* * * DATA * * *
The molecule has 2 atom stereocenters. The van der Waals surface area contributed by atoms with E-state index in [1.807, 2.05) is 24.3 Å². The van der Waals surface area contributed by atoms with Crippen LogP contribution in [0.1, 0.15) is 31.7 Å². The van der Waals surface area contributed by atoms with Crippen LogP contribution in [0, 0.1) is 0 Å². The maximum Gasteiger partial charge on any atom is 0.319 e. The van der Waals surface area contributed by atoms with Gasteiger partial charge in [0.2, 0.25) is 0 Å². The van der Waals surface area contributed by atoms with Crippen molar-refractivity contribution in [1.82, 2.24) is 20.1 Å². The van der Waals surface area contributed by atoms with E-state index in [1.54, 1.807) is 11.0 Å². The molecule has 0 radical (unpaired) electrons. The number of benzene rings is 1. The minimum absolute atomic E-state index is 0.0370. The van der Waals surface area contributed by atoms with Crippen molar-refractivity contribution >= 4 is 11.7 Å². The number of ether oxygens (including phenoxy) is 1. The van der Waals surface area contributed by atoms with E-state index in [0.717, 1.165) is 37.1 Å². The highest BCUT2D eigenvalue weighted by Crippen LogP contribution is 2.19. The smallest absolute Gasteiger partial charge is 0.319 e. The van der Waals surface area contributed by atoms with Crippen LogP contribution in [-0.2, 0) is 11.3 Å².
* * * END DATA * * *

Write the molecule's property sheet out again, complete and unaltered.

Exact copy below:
The molecule has 2 atom stereocenters. The van der Waals surface area contributed by atoms with E-state index in [1.807, 2.05) is 24.3 Å². The van der Waals surface area contributed by atoms with Crippen LogP contribution in [0.1, 0.15) is 31.7 Å². The van der Waals surface area contributed by atoms with Crippen LogP contribution in [0, 0.1) is 0 Å². The maximum Gasteiger partial charge on any atom is 0.319 e. The van der Waals surface area contributed by atoms with Gasteiger partial charge in [0.2, 0.25) is 0 Å². The van der Waals surface area contributed by atoms with Crippen molar-refractivity contribution in [1.82, 2.24) is 20.1 Å². The van der Waals surface area contributed by atoms with E-state index in [1.54, 1.807) is 11.0 Å². The molecule has 0 radical (unpaired) electrons. The number of benzene rings is 1. The minimum absolute atomic E-state index is 0.0370. The van der Waals surface area contributed by atoms with Crippen molar-refractivity contribution >= 4 is 11.7 Å². The number of ether oxygens (including phenoxy) is 1. The van der Waals surface area contributed by atoms with E-state index in [0.717, 1.165) is 37.1 Å². The highest BCUT2D eigenvalue weighted by Crippen LogP contribution is 2.19. The smallest absolute Gasteiger partial charge is 0.319 e. The van der Waals surface area contributed by atoms with Crippen LogP contribution in [-0.2, 0) is 11.3 Å².